The Syrian Army stormed the restive city of Dara’a with tanks and soldiers and helped detain dozens in towns across the country Monday in an escalation of the widening crackdown on Syria’s five-week-old uprising, according to residents and human rights activists. They said at least 25 people were killed in Dara’a, with reports of bodies strewn in the streets.
The military’s move into the town seemed to signal a new, harrowing chapter in a crackdown that has already killed nearly 400 people. So far hewing to a mix of concessions and brute force, the government’s actions Monday indicated that it had chosen the latter, seeking to crush a wave of dissent in virtually every province that has shaken the once-uncontested rule of President Bashar al-Assad.
“The government has decided to choose the path of violence and repression,” said a Syrian analyst in Beirut, who asked to remain anonymous for his safety. “How far can they go in this repression? That is the question.”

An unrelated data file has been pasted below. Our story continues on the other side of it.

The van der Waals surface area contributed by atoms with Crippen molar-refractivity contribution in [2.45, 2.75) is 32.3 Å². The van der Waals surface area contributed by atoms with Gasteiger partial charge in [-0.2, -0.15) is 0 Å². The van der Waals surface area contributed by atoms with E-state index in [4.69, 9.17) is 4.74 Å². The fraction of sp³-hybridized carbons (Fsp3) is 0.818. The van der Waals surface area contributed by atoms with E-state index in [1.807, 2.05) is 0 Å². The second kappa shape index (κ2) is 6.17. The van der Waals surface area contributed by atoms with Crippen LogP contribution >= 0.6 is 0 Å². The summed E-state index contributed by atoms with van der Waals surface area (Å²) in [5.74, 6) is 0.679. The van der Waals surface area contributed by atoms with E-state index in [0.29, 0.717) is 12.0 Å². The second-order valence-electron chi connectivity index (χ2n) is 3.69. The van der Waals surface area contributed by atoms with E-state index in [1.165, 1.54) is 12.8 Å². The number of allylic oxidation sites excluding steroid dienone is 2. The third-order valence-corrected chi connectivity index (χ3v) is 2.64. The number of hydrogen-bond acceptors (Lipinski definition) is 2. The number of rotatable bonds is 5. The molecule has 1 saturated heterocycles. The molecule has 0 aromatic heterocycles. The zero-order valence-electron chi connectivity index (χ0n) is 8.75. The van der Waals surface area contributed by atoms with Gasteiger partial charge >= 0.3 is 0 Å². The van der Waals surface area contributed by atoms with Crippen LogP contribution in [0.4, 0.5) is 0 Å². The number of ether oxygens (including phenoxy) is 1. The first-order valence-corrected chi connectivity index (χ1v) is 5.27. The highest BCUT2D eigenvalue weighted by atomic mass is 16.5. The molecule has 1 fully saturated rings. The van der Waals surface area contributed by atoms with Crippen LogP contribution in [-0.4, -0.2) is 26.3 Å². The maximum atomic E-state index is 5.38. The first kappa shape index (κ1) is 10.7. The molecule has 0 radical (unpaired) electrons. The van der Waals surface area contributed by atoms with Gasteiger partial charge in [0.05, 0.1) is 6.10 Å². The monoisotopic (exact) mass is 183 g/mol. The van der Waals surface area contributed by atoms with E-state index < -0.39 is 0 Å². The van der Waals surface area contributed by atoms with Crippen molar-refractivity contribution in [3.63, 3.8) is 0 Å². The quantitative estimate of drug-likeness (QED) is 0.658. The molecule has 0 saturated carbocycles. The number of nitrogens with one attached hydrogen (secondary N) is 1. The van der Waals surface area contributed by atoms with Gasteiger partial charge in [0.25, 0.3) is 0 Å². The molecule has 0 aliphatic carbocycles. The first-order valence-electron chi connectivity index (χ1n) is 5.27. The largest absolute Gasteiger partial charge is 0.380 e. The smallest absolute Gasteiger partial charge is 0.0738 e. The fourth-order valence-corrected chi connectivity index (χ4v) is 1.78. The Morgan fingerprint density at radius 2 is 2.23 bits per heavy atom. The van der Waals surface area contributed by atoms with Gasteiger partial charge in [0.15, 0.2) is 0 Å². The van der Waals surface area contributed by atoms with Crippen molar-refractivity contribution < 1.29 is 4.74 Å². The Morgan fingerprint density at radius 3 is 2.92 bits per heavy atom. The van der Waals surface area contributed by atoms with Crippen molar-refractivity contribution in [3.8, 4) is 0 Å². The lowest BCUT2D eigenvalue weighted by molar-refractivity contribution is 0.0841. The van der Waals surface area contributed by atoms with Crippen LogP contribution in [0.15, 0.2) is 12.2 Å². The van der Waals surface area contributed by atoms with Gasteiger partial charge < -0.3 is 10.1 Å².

As in 1982, when the military crushed an Islamist revolt and killed at least 10,000 people in Hama, the military again showed its willingness to use force to repress its own people. Though there were rumors of discord among soldiers on the ground, its leadership is still dominated by Mr. Assad’s minority sect and its deployment to Dara’a illustrated that a crucial bastion of government support remains loyal — in stark contrast with Egypt, where the military’s refusal to fire on protesters proved decisive in President Hosni Mubarak’s fall from power.
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